Pork belly... for years the forgotten part of the pig, it is now making regular appearances on menus; along with lamb shanks and shin of beef, it is beginning to upstage the old faithfuls of sundried tomato and rocket. Or at least it is right up there with them. And rightly so, because slow-cooked pork belly is delicious: the crunchy crackling and the meltingly tender meat are a winning combination.
Jamie's recipe for the pork is fairly standard: rub it in fennel salt and roast it briefly in a hot oven to set the crackling off, then turn the oven right down and cook it slowly to tenderise the meat. But Jamie's recipe takes the fennel theme further: the pork is cooked on top of fennel bulbs tossed in thyme, olive oil and garlic. After an hour, add a bottle of white wine to the tray. The wine and the garlic, thyme and fennel make for a delicious sauce, which flavours the meat as it cooks. The meat emerges beautifully tender, the crackling sublime and the 'gravy' a winey, garlicky jus.
Apparently fennel is an acquired taste - in which case more people should try to acquire it. I love it, and it works fabulously with pork (Jamie has a recipe in Happy Days for a fennel and salami pasta dish which is also delectable).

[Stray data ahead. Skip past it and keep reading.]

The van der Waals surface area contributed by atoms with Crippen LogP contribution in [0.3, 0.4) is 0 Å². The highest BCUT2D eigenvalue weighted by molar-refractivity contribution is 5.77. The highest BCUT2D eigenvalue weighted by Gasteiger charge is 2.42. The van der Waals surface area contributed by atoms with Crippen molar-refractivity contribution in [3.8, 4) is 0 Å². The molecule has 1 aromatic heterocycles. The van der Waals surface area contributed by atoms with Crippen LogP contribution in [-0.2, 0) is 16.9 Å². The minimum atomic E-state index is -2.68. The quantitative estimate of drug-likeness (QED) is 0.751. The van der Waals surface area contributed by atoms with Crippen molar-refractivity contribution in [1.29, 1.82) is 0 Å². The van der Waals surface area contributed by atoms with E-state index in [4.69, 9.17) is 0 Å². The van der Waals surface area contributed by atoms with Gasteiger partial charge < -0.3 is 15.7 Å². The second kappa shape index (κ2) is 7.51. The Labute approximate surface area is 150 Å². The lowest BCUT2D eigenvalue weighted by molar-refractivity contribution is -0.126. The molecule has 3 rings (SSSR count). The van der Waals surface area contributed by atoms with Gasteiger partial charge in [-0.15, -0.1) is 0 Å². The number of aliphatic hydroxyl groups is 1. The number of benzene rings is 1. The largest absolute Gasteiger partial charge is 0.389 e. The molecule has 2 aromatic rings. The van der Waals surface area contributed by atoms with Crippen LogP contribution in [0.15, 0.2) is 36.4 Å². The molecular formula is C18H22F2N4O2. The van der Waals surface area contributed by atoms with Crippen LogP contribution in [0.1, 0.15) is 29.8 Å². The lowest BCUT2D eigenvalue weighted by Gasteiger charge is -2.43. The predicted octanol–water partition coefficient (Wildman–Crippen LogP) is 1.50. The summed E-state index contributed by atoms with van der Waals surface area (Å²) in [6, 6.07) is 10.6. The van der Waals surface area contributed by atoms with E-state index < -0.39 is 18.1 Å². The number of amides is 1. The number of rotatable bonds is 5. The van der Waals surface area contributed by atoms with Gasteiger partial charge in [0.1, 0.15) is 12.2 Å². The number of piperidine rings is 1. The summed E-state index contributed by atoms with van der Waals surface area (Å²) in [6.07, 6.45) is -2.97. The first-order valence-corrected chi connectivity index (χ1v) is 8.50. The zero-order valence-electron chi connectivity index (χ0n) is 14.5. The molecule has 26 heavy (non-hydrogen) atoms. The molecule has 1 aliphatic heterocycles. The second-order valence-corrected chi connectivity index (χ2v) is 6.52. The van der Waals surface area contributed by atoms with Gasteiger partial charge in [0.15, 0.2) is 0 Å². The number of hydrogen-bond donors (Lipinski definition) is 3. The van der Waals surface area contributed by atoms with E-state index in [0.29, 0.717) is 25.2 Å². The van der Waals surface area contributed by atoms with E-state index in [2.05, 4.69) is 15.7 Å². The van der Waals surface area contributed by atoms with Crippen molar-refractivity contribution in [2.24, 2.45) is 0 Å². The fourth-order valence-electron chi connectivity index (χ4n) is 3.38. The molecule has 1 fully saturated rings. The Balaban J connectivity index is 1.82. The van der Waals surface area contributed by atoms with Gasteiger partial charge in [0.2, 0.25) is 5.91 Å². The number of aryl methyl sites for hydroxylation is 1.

As an aside, I'm making muesli tonight. Not a Jamie recipe. I've tried a few variations - from Nigella; from Tessa Kiros; from Bill Granger, the God of Breakfast and Brunch. This one is another variant from Bill - with dessicated coconut, oats, almonds, sesame seeds, pumpkin seeds, sunflower seeds, apple juice, and a bit of vegetable oil, plus dried blueberries. Some muesli recipes contain so much sugar that you might as well just have a doughnut for breakfast. Some might argue that life is too short to toast your own muesli and perhaps they would have a point, except that to make your own muesli you simply toss all of the ingredients bar the dried fruit together thoroughly, spread onto a baking tray, bake for half an hour, and decant into a jar, where you toss in the dried fruit to mix. How easy is that? and yet it is another way of making the kitchen smell wonderful, and making yourself feel like a domestic goddess, with minimal exertion and to maximum effect.